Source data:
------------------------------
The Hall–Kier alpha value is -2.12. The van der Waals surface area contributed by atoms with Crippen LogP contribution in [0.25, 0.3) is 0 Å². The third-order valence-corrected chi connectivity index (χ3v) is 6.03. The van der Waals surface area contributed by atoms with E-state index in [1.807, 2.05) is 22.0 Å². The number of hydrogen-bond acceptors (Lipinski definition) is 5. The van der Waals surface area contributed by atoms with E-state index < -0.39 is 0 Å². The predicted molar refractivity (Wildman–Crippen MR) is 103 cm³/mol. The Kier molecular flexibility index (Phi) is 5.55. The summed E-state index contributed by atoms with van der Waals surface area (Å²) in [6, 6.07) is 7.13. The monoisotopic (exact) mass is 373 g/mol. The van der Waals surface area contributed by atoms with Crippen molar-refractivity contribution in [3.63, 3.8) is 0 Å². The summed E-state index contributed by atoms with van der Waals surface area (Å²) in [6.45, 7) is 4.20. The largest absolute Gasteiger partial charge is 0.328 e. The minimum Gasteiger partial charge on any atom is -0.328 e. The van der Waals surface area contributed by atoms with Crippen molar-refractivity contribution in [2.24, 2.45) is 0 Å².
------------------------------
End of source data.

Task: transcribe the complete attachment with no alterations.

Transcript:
The Hall–Kier alpha value is -2.12. The van der Waals surface area contributed by atoms with Crippen LogP contribution in [0.25, 0.3) is 0 Å². The third-order valence-corrected chi connectivity index (χ3v) is 6.03. The van der Waals surface area contributed by atoms with E-state index in [1.807, 2.05) is 22.0 Å². The number of hydrogen-bond acceptors (Lipinski definition) is 5. The van der Waals surface area contributed by atoms with E-state index < -0.39 is 0 Å². The predicted molar refractivity (Wildman–Crippen MR) is 103 cm³/mol. The Kier molecular flexibility index (Phi) is 5.55. The summed E-state index contributed by atoms with van der Waals surface area (Å²) in [6, 6.07) is 7.13. The monoisotopic (exact) mass is 373 g/mol. The van der Waals surface area contributed by atoms with Crippen molar-refractivity contribution in [3.63, 3.8) is 0 Å². The summed E-state index contributed by atoms with van der Waals surface area (Å²) in [6.45, 7) is 4.20. The largest absolute Gasteiger partial charge is 0.328 e. The minimum Gasteiger partial charge on any atom is -0.328 e. The van der Waals surface area contributed by atoms with Crippen molar-refractivity contribution in [2.24, 2.45) is 0 Å².